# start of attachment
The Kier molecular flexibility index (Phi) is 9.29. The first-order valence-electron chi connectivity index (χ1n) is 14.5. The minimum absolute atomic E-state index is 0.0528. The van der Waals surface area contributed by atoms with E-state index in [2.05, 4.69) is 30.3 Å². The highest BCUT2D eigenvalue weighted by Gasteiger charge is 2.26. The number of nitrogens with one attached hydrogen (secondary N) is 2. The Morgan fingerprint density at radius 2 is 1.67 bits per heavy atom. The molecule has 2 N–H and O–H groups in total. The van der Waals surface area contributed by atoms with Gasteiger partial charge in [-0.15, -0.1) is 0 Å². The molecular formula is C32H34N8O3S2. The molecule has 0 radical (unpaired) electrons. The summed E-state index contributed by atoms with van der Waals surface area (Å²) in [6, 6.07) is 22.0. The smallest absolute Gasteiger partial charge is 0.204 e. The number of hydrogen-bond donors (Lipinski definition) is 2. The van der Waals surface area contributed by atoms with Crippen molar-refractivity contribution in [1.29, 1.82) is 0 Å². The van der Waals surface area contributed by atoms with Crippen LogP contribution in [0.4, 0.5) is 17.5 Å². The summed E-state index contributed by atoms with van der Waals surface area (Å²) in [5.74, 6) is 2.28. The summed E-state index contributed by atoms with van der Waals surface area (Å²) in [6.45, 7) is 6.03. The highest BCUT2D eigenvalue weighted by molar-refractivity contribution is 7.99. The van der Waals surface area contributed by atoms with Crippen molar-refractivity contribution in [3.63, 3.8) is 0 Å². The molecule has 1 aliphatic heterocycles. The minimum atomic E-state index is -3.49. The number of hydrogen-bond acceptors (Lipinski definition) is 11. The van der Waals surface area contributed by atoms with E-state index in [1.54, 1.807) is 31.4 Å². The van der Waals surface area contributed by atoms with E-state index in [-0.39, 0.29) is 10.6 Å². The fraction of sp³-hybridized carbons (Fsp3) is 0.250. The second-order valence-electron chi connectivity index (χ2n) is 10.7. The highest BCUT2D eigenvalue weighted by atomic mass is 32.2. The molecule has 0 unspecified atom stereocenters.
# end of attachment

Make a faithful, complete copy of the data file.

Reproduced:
The Kier molecular flexibility index (Phi) is 9.29. The first-order valence-electron chi connectivity index (χ1n) is 14.5. The minimum absolute atomic E-state index is 0.0528. The van der Waals surface area contributed by atoms with E-state index in [2.05, 4.69) is 30.3 Å². The highest BCUT2D eigenvalue weighted by Gasteiger charge is 2.26. The number of nitrogens with one attached hydrogen (secondary N) is 2. The Morgan fingerprint density at radius 2 is 1.67 bits per heavy atom. The molecule has 2 N–H and O–H groups in total. The van der Waals surface area contributed by atoms with Gasteiger partial charge in [-0.15, -0.1) is 0 Å². The molecular formula is C32H34N8O3S2. The molecule has 0 radical (unpaired) electrons. The summed E-state index contributed by atoms with van der Waals surface area (Å²) in [6, 6.07) is 22.0. The smallest absolute Gasteiger partial charge is 0.204 e. The number of hydrogen-bond donors (Lipinski definition) is 2. The van der Waals surface area contributed by atoms with Crippen molar-refractivity contribution in [1.29, 1.82) is 0 Å². The van der Waals surface area contributed by atoms with Crippen LogP contribution in [0.4, 0.5) is 17.5 Å². The summed E-state index contributed by atoms with van der Waals surface area (Å²) in [5.74, 6) is 2.28. The summed E-state index contributed by atoms with van der Waals surface area (Å²) in [6.45, 7) is 6.03. The highest BCUT2D eigenvalue weighted by molar-refractivity contribution is 7.99. The van der Waals surface area contributed by atoms with Crippen molar-refractivity contribution in [3.63, 3.8) is 0 Å². The molecule has 1 aliphatic heterocycles. The minimum atomic E-state index is -3.49. The number of hydrogen-bond acceptors (Lipinski definition) is 11. The van der Waals surface area contributed by atoms with E-state index in [1.54, 1.807) is 31.4 Å². The van der Waals surface area contributed by atoms with E-state index in [-0.39, 0.29) is 10.6 Å². The fraction of sp³-hybridized carbons (Fsp3) is 0.250. The second-order valence-electron chi connectivity index (χ2n) is 10.7. The highest BCUT2D eigenvalue weighted by atomic mass is 32.2. The molecule has 0 unspecified atom stereocenters.